The fact that credit unions and co-op banks operate on this pro-cyclical, wealth-concentrating, private money creation methodology is more by circumstance and tradition than by democratic decision.

    I am a cu member and have managed a thousands-member consumer-owned cooperative that borrowed many millions from cooperative banks.

    Were the money system conducive to what we call ‘full-reserve’ banking, or better yet, non-reserve banking, I am absolutely certain that the lot would support a change to a more stable, and sound, system of lending and investment, one that could lead to the sustainability of both our resources and our institutions.

    Time to end reserve-based banking.
    http://youtu.be/geQdFxrnWHE

    I agree again with Beard that far more is to be gained by correcting the fallacy behind the debt-based system of money, but what we call fractional-reserve banking, than we will ever gain by expanding the more democratic of the private institutions that use either one.

    For the Money System Common.

    1. Andrew

      Whatever currency you adopt whether it be fiat money or seashells. Possesion of that currency is acknowledgment of a debt. Currency has no intrinsic value or we would be conducting business in items of utility like sheep, goats or oil. Which is not practical and has its own obvious problems.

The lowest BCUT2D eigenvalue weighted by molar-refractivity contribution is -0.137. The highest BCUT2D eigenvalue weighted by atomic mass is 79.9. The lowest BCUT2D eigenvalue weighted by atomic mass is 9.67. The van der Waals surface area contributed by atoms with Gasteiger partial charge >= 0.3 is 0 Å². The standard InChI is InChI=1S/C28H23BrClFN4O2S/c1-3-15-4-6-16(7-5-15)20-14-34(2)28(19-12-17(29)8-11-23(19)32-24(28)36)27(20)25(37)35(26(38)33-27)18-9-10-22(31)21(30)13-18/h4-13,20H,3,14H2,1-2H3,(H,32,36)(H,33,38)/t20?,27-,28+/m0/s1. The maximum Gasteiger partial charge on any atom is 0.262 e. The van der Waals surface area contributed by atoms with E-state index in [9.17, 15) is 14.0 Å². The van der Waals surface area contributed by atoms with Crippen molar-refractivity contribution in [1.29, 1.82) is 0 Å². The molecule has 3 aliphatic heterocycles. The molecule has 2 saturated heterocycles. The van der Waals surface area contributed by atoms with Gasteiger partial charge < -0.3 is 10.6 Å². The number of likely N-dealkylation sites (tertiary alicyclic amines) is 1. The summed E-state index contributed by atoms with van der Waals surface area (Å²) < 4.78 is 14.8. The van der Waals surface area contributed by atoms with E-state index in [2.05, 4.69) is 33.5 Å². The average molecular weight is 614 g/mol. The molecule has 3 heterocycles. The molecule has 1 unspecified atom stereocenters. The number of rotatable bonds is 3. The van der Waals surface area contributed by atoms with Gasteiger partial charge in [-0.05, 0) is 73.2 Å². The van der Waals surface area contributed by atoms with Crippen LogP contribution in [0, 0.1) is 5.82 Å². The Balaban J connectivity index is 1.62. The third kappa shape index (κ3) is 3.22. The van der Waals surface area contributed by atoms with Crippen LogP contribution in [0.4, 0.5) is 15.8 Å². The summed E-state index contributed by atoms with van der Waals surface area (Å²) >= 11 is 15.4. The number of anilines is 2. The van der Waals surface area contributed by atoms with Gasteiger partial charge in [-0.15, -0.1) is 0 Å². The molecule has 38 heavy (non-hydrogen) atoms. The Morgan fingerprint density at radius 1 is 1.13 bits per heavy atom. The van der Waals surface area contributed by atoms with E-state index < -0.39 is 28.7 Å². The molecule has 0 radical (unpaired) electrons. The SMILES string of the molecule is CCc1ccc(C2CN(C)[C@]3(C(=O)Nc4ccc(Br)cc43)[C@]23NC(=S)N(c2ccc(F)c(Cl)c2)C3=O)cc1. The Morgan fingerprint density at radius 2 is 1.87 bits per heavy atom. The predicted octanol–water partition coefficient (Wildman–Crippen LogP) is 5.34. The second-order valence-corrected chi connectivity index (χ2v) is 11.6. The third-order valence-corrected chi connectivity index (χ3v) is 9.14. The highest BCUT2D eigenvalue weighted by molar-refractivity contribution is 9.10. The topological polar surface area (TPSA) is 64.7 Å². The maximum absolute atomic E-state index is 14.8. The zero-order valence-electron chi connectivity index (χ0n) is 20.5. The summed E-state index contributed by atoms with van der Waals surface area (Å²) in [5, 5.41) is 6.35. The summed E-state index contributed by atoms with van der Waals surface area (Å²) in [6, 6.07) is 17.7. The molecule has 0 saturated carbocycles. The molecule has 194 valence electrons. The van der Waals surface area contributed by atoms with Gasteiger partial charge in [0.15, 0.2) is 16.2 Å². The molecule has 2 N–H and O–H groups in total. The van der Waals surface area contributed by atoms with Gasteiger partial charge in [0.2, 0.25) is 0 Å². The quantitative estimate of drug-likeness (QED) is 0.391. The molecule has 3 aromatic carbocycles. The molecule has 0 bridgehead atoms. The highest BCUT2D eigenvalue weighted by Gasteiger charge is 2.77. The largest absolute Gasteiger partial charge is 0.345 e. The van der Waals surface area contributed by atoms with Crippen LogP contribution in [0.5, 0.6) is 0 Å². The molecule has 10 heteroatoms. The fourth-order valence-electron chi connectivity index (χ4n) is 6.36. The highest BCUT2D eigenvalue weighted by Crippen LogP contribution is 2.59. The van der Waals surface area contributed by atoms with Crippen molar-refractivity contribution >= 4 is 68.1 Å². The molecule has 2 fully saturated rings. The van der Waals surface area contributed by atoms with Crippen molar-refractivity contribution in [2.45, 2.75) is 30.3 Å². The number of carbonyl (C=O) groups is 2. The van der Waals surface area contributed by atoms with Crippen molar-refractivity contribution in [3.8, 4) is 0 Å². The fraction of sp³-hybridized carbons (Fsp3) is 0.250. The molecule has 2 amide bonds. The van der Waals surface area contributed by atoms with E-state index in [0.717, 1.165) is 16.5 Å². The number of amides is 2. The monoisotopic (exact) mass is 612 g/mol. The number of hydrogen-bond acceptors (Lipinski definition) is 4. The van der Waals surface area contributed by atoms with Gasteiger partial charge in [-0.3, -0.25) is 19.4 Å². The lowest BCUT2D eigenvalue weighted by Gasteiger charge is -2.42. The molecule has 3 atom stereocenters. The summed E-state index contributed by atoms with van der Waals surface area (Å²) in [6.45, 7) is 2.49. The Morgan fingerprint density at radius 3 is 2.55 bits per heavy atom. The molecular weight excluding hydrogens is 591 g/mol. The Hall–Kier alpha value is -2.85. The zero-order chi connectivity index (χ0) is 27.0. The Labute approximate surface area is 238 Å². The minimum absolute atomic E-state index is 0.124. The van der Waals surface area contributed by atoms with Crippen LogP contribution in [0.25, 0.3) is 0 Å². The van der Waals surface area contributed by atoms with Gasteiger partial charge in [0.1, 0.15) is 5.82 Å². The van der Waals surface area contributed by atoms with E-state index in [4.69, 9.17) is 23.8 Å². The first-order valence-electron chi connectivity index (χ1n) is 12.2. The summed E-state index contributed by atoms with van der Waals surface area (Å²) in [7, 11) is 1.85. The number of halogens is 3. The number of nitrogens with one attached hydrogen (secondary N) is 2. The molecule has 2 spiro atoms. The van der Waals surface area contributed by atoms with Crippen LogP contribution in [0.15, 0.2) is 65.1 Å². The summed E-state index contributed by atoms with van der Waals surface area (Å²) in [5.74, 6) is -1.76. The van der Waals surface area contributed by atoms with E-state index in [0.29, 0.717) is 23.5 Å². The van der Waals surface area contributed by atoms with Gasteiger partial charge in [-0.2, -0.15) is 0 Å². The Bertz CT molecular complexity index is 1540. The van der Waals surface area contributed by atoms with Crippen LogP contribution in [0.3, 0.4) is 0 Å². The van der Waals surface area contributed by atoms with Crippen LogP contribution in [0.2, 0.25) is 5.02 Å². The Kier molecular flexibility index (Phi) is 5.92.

Posession of Government fiat money is essentially an acknowledgment of a service provided to the state and is an advance payment for future taxes.

      When Seashells were traded for coconuts it is an acknowledgment of the debt. The seashells will likely be redeemed for the borrowers personal coconuts if he don’t eventually provide something in return for the seashells.

      Get over it. This debt free money dream is counterproductive in solving the real inequity issues.

      1. joebhed

        Andrew,
        On getting over it……

        I use the debt-free money model of the Chicago School economists who advised FDR to adopt such a plan, The Chicago Plan for Monetary Reform – engaged in the US Congress as the Monetary Control Act of 1934.

        I use the debt-free money model of the six prominent economists who authored the 1939 Program for Monetary Reform, every one of which now has an honorary chair in academia.
        Their 1939 Program for Monetary Reform – for DEBT-FREE MONEY – was publicly supported by over 400 economists at the time.

        I use the debt-free money model proposed by noted monetary historian Milton Friedman in his “Fiscal and Monetary Framework for Economic Stability”, and also in his “A Program for Monetary Stability”.

        I use the debt-free money model of Nobelist Dr. Frederick Soddy as he wrote in his book on The Role of Money.

        But, thanks a lot for reminding me about the seashells.

      2. F. Beard

        Get over it. This debt free money dream is counterproductive in solving the real inequity issues. Andrew